Knowing the location and type of wetlands across the region is an important part of conservation. That’s why DUC teamed up with Dr. Bahram Salehi and his crew at LOOKNorth to create a state of-the-art GIS wetland map. The new map will help DUC not only locate wetlands, but determine the type of wetlands they find across the province. It will also help advance a provincial wetland conservation policy.
Beaubassin Research Centre
Nestled on Beauséjour Marsh near the New Brunswick/Nova Scotia border, the site of the Beaubassin Research Centre has a rich history. Both Aboriginal peoples and Acadian settlers used it as a meeting place.
Atlantic Canada has a strong history of partnering with governments. It’s leading the country in developing effective policies that protect wetlands. Government relations and collaboration are key to our success.
Protecting wetlands before they are altered or destroyed is the ideal conservation measure. This is best achieved through wetland conservation policies and regulations. In Newfoundland and Labrador, DUC is putting forward policy recommendations that will address the province’s unique landscape, needs and economy.
DUC’s education programs are shaping Atlantic Canada’s conservation leaders. We’re bringing the wonder of wetlands into people’s lives by delivering education that provides outdoor learning opportunities.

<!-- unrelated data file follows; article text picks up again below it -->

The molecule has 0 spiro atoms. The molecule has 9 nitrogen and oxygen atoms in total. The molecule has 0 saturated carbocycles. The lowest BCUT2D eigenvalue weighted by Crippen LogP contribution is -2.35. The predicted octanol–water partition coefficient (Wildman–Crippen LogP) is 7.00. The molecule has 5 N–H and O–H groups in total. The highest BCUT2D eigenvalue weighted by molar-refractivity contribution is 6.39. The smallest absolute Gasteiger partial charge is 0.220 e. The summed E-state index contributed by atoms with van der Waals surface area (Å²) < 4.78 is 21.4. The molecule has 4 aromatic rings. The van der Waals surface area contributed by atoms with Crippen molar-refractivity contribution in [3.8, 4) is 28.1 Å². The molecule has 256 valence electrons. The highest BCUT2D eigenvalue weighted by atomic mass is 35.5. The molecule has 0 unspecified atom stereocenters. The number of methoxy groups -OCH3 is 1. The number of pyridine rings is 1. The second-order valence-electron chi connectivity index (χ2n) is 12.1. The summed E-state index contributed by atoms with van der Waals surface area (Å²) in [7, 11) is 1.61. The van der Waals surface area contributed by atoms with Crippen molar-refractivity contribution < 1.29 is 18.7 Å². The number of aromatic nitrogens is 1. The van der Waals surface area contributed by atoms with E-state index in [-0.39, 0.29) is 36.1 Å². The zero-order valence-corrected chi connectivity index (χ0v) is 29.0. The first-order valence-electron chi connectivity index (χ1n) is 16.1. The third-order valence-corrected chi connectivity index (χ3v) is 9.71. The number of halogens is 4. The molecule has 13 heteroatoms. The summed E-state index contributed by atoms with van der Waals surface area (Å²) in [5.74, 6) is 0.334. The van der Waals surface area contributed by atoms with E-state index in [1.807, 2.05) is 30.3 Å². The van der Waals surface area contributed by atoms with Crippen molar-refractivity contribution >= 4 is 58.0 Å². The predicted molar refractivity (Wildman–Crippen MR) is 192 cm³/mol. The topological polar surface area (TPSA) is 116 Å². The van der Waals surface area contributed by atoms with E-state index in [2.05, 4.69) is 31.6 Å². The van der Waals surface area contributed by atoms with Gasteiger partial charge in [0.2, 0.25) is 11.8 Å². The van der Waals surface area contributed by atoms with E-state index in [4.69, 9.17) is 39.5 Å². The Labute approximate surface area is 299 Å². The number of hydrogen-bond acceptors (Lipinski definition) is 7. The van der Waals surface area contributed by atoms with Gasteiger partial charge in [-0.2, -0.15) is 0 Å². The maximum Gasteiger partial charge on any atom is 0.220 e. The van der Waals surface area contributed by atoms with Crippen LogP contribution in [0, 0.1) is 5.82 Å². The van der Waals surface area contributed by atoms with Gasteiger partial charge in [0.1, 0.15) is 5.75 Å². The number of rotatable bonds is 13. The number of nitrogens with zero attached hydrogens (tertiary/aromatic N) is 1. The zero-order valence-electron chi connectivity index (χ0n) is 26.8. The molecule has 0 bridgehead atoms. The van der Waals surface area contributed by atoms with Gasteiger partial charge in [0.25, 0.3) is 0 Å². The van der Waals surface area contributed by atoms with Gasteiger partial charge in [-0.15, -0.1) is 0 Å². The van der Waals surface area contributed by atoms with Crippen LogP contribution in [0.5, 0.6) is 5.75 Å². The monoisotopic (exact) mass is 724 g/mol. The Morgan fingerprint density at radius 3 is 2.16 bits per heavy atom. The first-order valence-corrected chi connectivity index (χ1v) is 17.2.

Discovering what slithers, swims and hops in wetlands is part of DUC’s Project Webfoot. This unique education program combines in-class resources and teaching with wetland field trips and hands-on learning, and connects students to nature. DUC delivers Project Webfoot to classes across Atlantic Canada and has reached more than 150,000 students.
Wetland Centres of Excellence
Students at DUC’s Wetland Centres of Excellence (WCE) spend class time outside in a marsh learning about wetland critters and wildlife, and teaching what they learn to others. Students from nearby elementary schools make trips to WCEs to learn about wetlands from the high schoolers.
In New Brunswick, we have WCEs at Tantramar High School in Sackville, N.B., Simonds High School in Saint John, N.B., and Fredericton High School in Fredericton, N.B.
Atlantic Canada is home to two DUC interpretive centres: the Ducks Unlimited
Conservation Centre in Fredericton, N.B. and the Wetland Interpretive Centre in Shubenacadie, N.S. Both facilities are education hubs, giving students up-close encounters with nature.
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Luke Parsons is DUC’s Volunteer of the Year in Newfoundland & Labrador
DUC volunteer Luke Parsons started a local chapter in Labrador West to connect with others who share his passion for the outdoors.
Making time for conservation
Katrina Hillier is a busy person. But despite working with several businesses in her home of Goose Bay, Labrador, she always has time to volunteer with her local DUC chapter.
Working together for wetlands
Provincial Volunteer of the Year Marjorie Horlick is sowing seeds of conservation across rural Newfoundland.